Today they were gone.

This morning I left these two little clay things on top of a train control box on my way out.

On my way back I noticed the one on the right was already gone. Hey, that’s nice.

I left this tile at the parking lot at Byberry Road, my turnaround spot, next to the bike comfort station:

I did five miles this morning, and I am proud to say that my time going out was only two seconds faster than my time going back in. Keeping up a nice pace is important to me, I don’t like to dawdle when I walk, and I got a laugh out of how neatly the whole thing split.

OK! Until next time.

Walk Around the Park

The other day I was telling my friend John N. about a great walk in the Fort Washington State Park. He’s done the roads there, but not ventured out into the wilds. I told him I’d take him around the loop to show him the route. Later I started to think – how long will it be before we can get together to do this? In the meantime, John is missing a really nice walk.

I was at the park on April 17 and I decided to photo the route. I think it will be enough guidance for John to try on his own if he wants.

Background – this circuit is about 2 miles. It’s part of the cross-country course run by several local high schools in their meets. I became familiar with it running charity cross-country 5K events in the park. Now I go there and do it on my own – sometimes running and sometimes, like today, walking it. The route is composed of a big loop (the one I am showing today) plus a smaller half loop covering much of the same ground and including the dreaded Power Line Hill. We’re not going up that hill today but I will point it out.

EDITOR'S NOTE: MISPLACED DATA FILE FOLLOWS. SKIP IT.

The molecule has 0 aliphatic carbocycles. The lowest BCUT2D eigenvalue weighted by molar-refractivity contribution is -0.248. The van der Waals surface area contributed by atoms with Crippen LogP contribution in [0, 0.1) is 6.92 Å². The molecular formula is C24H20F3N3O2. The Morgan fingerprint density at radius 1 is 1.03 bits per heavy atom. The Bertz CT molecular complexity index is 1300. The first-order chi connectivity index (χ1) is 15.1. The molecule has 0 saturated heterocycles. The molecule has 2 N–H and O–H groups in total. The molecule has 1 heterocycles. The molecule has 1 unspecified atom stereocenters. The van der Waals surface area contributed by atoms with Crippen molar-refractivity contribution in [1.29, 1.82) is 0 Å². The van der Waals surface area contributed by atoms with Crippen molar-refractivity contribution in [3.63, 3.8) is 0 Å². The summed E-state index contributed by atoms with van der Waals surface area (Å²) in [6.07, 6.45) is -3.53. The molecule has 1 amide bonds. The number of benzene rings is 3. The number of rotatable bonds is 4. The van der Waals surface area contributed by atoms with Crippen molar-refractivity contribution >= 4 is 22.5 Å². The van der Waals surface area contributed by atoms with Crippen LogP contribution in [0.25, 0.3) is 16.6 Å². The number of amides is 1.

The weather was off-and-on rain showers and quite mild the day I took these pictures. OK, John, here goes!

1. Park in the lot next to the bird watching stand and the bathrooms.

2. Go over to the bird stand and start down the hill, aiming for the two benches down there at the bottom.

3. Head down the trail.

4. You’ll come to this fork. Go to the right. And as a note, if you went left, you’d end up on the Green Ribbon trail by the creek. Nice to know this as it’s a good way into that part of the park. And notice the rail line – here’s a good view of it.

5. Now just go along the path. It’s easy to see. It parallels the freight rail line on the left.

6. Keep your eyes open and look to the right when you see the power poles. This is the Power Line Hill. In an actual 5K race this hill comes along about 70% of the way through (the race start is in a different location than where I started). Believe me, this is a killer hill. Looks pretty easy? Remember, it ends way off up there in that open area.

7. Keep on going along the path, until you come up to this bird house on a pole.

8. You veer off to the right – the path is still clearly visible.

9. Look, beach volleyball on the right.

10. Keep going along the line of brush until you see this signpost.